Friday, December 11, 2015

Time Flies...

It's been almost 4 months since my last post!

That could imply two possibilities - you'd either think that I messed it all up and gave in (way more likely) or got bored of writing. 

The answer is: neither. In the meantime, the Beemer took up most of my free time, even my working hours! (My boss does not need to know that, really!) But, most of the effort was in the form of thinking, searching, reading and further thinking dead loop, so the visible progress is virtually nonexistent. 

Normally, this post would be a sequel to the "Three Special Tools" series. The designers developed a number of special service tools to remove certain critical parts. Few different "special tool catalogues" from sixties can be found in scanned form in the net. As a matter of fact, I should gather a list of references to the most important information sources on the web. 

So the engine block was supposed to be straightforward...

You can see my second "special tool" in the photo, the small plates that hold the flywheel thus the crankshaft so that you can work on it. I know, it is not so special, and not quite a tool anyway. But it worked pretty well. I had four of them made, but two were enough for the job.

My first defeat was to the big bolt at the center. I couldn't make it move even a bit for days or weeks, no matter what I did. Finally, I took the whole thing to the metal shop that previously did a great job with the front fork bolt. Well yes, just a good hammer blow and it was loose.

In the front side, I removed the case that held the voltage regulator circuit and the rotor coils. It is obvious that I will have to replace the old and tired wiring inside. That's okay, the case itself needs a good treatment, too. Luckily, there is an amazing resource about the electric circuitry on the web.

Then came the front cover loose. Now I exposed the timing chain and the sprockets. The gasket is a mess, but I already have the complete set ready.

Is the chain too loose or what? On the screw hole just below the sprocket, you can see the big dent on the aluminum wall. It seems that the loose chain dented the block over time.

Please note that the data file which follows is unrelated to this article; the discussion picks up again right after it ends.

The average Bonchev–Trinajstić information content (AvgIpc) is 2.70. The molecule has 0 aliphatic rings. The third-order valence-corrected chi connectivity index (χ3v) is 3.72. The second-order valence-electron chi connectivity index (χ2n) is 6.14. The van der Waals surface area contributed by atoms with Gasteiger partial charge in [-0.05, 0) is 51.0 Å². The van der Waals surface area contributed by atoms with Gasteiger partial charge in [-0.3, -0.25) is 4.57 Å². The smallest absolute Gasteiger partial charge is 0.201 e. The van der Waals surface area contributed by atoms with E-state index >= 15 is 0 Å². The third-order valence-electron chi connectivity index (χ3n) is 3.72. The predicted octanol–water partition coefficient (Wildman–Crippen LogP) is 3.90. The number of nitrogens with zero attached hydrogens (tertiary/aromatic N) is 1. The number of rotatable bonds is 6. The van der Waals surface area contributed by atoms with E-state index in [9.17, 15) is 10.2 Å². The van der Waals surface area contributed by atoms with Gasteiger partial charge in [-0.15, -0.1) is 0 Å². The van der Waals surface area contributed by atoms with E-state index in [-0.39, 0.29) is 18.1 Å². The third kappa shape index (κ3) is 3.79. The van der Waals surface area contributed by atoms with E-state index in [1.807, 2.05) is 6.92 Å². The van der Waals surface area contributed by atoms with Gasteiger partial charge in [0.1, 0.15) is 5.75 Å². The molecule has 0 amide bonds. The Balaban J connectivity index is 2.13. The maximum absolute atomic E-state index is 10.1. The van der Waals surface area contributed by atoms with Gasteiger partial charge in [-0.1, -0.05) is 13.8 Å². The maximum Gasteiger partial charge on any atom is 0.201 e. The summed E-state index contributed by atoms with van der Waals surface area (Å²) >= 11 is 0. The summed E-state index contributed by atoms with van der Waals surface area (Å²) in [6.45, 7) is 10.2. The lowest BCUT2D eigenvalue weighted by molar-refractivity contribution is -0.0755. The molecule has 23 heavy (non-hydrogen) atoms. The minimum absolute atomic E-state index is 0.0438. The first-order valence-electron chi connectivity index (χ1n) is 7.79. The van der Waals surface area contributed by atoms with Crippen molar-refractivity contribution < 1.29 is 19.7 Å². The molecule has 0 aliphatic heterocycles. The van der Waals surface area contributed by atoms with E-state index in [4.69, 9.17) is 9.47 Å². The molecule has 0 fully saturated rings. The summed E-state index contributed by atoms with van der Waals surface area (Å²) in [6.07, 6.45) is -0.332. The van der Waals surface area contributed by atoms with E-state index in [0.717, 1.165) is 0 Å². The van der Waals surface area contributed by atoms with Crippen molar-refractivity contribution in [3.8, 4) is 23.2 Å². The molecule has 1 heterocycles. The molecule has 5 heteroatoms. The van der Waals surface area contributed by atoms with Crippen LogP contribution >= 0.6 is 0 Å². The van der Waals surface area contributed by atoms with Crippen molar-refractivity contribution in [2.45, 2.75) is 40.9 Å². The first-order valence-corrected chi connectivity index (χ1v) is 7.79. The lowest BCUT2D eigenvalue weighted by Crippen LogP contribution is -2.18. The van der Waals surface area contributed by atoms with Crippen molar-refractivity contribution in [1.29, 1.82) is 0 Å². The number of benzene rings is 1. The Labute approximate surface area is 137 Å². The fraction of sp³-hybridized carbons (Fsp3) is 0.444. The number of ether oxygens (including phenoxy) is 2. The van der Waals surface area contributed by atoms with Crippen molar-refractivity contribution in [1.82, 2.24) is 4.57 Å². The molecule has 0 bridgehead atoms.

It is not just the chain's fault. From R26 on, which is the next model, they added a simple chain tensioner to the design. Luckily it is backward compatible so I'm considering buying one.

Here's the first round of the "special tool" game, starting by removing the bearing using a suspiciously cheap puller I bought some time ago. 

Some technical info - a puller is a tool... umm... that pulls. It's used for removing bearings or sprockets that are fixed on a shaft by heat difference. When cold, the metal contracts and completely removes the gap in between. So you heat up the part, hang the puller's two (or sometimes three) feet to it and the big bolt on top to the tip of the shaft. As you rotate the center bolt, it slowly pulls the bearing step by step, until it comes loose off its seat.

This was the first and last success of this puller.

Right below those holes in the photo, there are two flat screws holding the timing shaft cover. 

It wasn't as easy as it looks. Both screws were so stubborn that it took me a whole evening to remove them. This time, I used all the tricks that I saw at the metal shop. First a good deal of WD-40 to loosen the rust and oil residue. Then I heated up the area and then came many hammer blows over an old screwdriver. This time it was a success! (I believe I need two new screws, though.)